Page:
I’m at the AIM workshop on triangulations, Heegaard splitting and hyperbolic geometry. A lot of interesting things have been discussed, including the ongoing project by Jaco and Rubinstein to show that every atoroidal three-manifold has what’s called a 1-efficient triangulation. The idea is that the normal surfaces (those that intersect the triangulation in a locally simple way that lends itself well to algorithms and calculations) include incompressible surfaces and some Heegaard splittings, but it also contains normal surfaces that are topologically trivial, but are artifacts of the triangulation. In particular, there will be compressible normal tori, which are particularly problematic for calculations. A one vertex triangulation is 0-efficient if every normal sphere is the boundary of a regular neighborhood of the vertex. A 0-efficient triangulation is 1-efficient if every normal torus is the boundary of a regular neighborhood of either an edge of the triangulation or what’s called a layered triangulation. (I hope to discuss layered triangulations in a future post.)

Jaco and Rubinstein’s idea for constructing a 1-efficient triangulation is to take every “bad” normal torus and crush it down to a point. This creates a triangulation such that near the vertex, it looks like a cone over a torus. This is not a manifold point so we need to repair it. We can think of it as an ideal triangulation of a cusped manifold if we remove the vertex. There is a fairly simple and very clever construction for turning this ideal triangulation into a complete triangulation for a 3-manifold with boundary, into which one can glue a layered triangulation. Jaco has offered to send the section of the preprint that describes this construction to anyone who asks (it’s one of the parts that’s already written) but I want to give a rough idea of the construction here.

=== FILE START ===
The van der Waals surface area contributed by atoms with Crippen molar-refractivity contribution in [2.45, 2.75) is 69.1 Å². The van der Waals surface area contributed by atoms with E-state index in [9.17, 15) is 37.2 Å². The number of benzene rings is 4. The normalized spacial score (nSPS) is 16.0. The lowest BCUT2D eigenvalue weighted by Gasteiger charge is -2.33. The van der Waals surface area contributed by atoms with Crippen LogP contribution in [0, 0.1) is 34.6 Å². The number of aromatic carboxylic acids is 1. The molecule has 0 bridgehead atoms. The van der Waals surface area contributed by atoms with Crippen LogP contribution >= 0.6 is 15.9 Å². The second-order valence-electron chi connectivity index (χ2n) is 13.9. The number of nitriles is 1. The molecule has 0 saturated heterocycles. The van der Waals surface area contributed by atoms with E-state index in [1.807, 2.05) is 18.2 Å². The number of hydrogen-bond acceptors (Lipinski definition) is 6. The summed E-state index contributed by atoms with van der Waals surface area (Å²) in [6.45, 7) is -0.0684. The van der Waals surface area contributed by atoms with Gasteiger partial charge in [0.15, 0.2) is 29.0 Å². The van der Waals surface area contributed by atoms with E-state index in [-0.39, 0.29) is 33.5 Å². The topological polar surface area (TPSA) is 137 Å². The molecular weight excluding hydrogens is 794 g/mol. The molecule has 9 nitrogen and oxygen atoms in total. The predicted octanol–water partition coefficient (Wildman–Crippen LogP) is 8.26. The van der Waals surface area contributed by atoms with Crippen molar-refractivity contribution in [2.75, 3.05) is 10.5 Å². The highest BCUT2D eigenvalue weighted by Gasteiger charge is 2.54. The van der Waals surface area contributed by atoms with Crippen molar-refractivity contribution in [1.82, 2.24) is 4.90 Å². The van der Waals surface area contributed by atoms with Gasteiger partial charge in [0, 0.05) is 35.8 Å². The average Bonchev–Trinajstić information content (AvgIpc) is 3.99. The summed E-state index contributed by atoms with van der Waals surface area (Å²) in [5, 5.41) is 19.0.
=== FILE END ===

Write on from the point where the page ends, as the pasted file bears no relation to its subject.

We start with a 3-dimensional triangulation with a single vertex whose link (the boundary of a regular neighborhood) is a torus. The regular neighborhood contains the corners of all the tetrahedra in the triangulation. If we remove the regular neighborhood, we get a sort of truncated triangulation and the truncated corners form a triangulation of the boundary. We will choose a collection of edges of this triangulation of the boundary whose union forms a graph two valence-three vertice and whose complement is a disk.

In order to shrink the truncated corners of the tetrahedra back down to vertices, we need to shrink the complementary disk down to a vertex. But first we need thicken each edge in the graph into a rectangle and thicken the two valence three vertices into triangles. Then when we shrink the disk down to a point, the two triangles will expand to give us a one vertex triangulation of the boundary torus.

Each edge in the initial triangulation of the boundary is a short arc where one of the triangles in the ideal triangulation has been truncated. To turn the edge into a rectangle, we will slice the triangle open, leaving it hinged at the far edge, then glue in an extra tetrahedron, sort of like a bellows from one side of the slice to the other. The new tetrahedron has one edge that goes from one side of the slice to the other. If we crop the new tetrahedron along this edge, then in the boundary we end up replacing the edge with a rectangle as desired.

We have to slice open all the edges of the theta graph simultaneously, then at each of the two valence three vertices we glue in a tetrahedron with three faces at the ends of the widened edges and a fourth face on the link of the vertex. We can now shrink the complementary disk down to a point. This causes each rectangle to shrink down to an edge (in the direction opposite from how we expanded it a second ago) and causes the two triangles at the vertices to expand to form a two triangle (one vertex) triangulation of the boundary torus.

tell me what ‘euler’ means

Comment by Ashley Last — February 20, 2009 @ 2:53 pm |

my email is ashleylast@hotmail.com

Comment by Ashley Last — February 20, 2009 @ 2:54 pm |

The wikipedia has thorough entries on both Euler characteristic and on Leonhard Euler, for whom it is named.

Comment by Jesse Johnson — February 25, 2009 @ 9:30 am |